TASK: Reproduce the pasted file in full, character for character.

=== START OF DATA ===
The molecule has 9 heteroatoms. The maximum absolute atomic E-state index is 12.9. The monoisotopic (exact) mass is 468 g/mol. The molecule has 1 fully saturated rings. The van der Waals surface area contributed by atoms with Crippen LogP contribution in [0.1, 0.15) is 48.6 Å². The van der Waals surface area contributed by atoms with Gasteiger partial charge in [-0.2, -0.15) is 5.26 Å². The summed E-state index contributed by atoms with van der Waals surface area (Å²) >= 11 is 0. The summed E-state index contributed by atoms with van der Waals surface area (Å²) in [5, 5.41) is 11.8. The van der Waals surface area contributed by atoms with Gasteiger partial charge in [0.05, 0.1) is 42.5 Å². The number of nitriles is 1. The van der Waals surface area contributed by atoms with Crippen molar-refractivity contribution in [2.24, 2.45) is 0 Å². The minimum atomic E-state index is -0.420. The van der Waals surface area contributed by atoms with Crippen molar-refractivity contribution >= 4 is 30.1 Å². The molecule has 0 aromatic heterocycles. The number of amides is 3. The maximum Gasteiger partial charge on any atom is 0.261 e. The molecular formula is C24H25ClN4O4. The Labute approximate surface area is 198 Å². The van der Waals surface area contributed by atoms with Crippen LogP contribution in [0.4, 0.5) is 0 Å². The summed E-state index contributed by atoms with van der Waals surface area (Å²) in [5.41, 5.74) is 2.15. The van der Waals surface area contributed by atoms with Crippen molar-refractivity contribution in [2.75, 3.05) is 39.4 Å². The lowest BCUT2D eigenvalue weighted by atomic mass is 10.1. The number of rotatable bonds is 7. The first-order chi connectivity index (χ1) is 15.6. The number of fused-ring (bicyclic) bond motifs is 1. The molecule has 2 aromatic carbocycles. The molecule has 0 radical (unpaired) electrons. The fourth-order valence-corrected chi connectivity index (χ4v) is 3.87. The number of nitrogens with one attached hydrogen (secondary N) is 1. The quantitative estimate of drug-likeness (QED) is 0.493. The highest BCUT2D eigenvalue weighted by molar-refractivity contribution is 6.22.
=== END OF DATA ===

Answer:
The molecule has 9 heteroatoms. The maximum absolute atomic E-state index is 12.9. The monoisotopic (exact) mass is 468 g/mol. The molecule has 1 fully saturated rings. The van der Waals surface area contributed by atoms with Crippen LogP contribution in [0.1, 0.15) is 48.6 Å². The van der Waals surface area contributed by atoms with Gasteiger partial charge in [-0.2, -0.15) is 5.26 Å². The summed E-state index contributed by atoms with van der Waals surface area (Å²) >= 11 is 0. The summed E-state index contributed by atoms with van der Waals surface area (Å²) in [5, 5.41) is 11.8. The van der Waals surface area contributed by atoms with Gasteiger partial charge in [0.05, 0.1) is 42.5 Å². The number of nitriles is 1. The van der Waals surface area contributed by atoms with Crippen molar-refractivity contribution in [2.24, 2.45) is 0 Å². The minimum atomic E-state index is -0.420. The van der Waals surface area contributed by atoms with Crippen molar-refractivity contribution >= 4 is 30.1 Å². The molecule has 0 aromatic heterocycles. The number of amides is 3. The maximum Gasteiger partial charge on any atom is 0.261 e. The molecular formula is C24H25ClN4O4. The Labute approximate surface area is 198 Å². The van der Waals surface area contributed by atoms with Crippen LogP contribution in [0.4, 0.5) is 0 Å². The summed E-state index contributed by atoms with van der Waals surface area (Å²) in [5.41, 5.74) is 2.15. The van der Waals surface area contributed by atoms with Crippen molar-refractivity contribution in [2.75, 3.05) is 39.4 Å². The lowest BCUT2D eigenvalue weighted by atomic mass is 10.1. The number of rotatable bonds is 7. The first-order chi connectivity index (χ1) is 15.6. The number of fused-ring (bicyclic) bond motifs is 1. The molecule has 2 aromatic carbocycles. The molecule has 0 radical (unpaired) electrons. The fourth-order valence-corrected chi connectivity index (χ4v) is 3.87. The number of nitrogens with one attached hydrogen (secondary N) is 1. The quantitative estimate of drug-likeness (QED) is 0.493. The highest BCUT2D eigenvalue weighted by molar-refractivity contribution is 6.22.